England’s oldest horse race falls victim to coronavirus

England's oldest annual horse race has been cancelled due to the coronavirus outbreak, organisers have said.

It is believed to be only the fourth time the Kiplingcotes Derby, in East Yorkshire, has not taken place in its 501-year history.

Instead, two riders will walk horses along the four-and-a-half-mile flat course in order to comply with an ancient tradition which states that the race must be run every year or cancelled forever.

We are sorry to announce that following recommendations by H.M . Government The Kiplingcotes Derby will not take place...

Posted by Kiplingcotes Derby on Monday, March 16, 2020

The future of the derby has been put at risk several times over its lifetime, with a waterlogged course in 2018, the foot and mouth outbreak in 2001, and four feet of snow covering the course in 1947.

It celebrated its 500th anniversary in 2019, with spectators travelling from across the world to watch the riders compete along the course in the Yorkshire Wolds.

Guy Stephenson, 87, a farmer who helped organise the event for around 40 years, said the cancellation is disappointing.

He said: "It's a bit drastic really and we were in two minds whether to or not but decided we better had.

"We're still going to have two of them to walk over it like they always do, which means the race continues."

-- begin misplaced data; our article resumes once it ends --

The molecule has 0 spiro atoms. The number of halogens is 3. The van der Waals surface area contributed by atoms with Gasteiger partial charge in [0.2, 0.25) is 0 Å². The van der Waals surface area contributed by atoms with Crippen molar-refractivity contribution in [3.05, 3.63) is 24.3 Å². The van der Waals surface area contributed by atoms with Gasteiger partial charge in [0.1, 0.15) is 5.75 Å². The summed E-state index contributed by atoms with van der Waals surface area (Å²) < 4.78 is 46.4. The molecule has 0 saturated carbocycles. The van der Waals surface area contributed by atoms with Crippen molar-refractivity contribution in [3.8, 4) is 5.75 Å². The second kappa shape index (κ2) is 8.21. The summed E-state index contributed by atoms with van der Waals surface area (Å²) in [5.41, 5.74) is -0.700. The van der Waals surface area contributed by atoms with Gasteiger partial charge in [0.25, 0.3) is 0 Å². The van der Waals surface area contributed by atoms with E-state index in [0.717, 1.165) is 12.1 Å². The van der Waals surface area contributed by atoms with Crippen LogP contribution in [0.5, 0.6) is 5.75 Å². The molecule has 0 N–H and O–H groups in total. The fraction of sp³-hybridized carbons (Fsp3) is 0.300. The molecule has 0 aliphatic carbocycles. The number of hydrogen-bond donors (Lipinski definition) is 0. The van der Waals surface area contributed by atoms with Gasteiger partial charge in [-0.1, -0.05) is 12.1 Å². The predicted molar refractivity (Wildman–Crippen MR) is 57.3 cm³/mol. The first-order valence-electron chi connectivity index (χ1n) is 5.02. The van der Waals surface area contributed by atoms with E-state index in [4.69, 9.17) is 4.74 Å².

He added: "It's a bit of a tragedy."

Kiplingcotes Derby anniversary
The winner's trophy at the Kiplingcotes Derby, England's oldest horse race (Danny Lawson/PA)

The race, which traditionally takes place on the third Thursday of March, dates back to a time when Henry VIII was King of England, with a set of rules discovered in a bank vault giving the start year as 1519.

The course runs along lanes and roadside verges – complete with gullies, deep puddles and rough surfaces – and riders must hack their way to the start before galloping back to the finishing post.

Anyone can enter – as long as they weigh, or carry, at least 10 stone – with the winner receiving a £50 prize.

However, tradition dictates that the rider who takes second place receives £4 of every £5 race entry fee – a potentially much larger reward.

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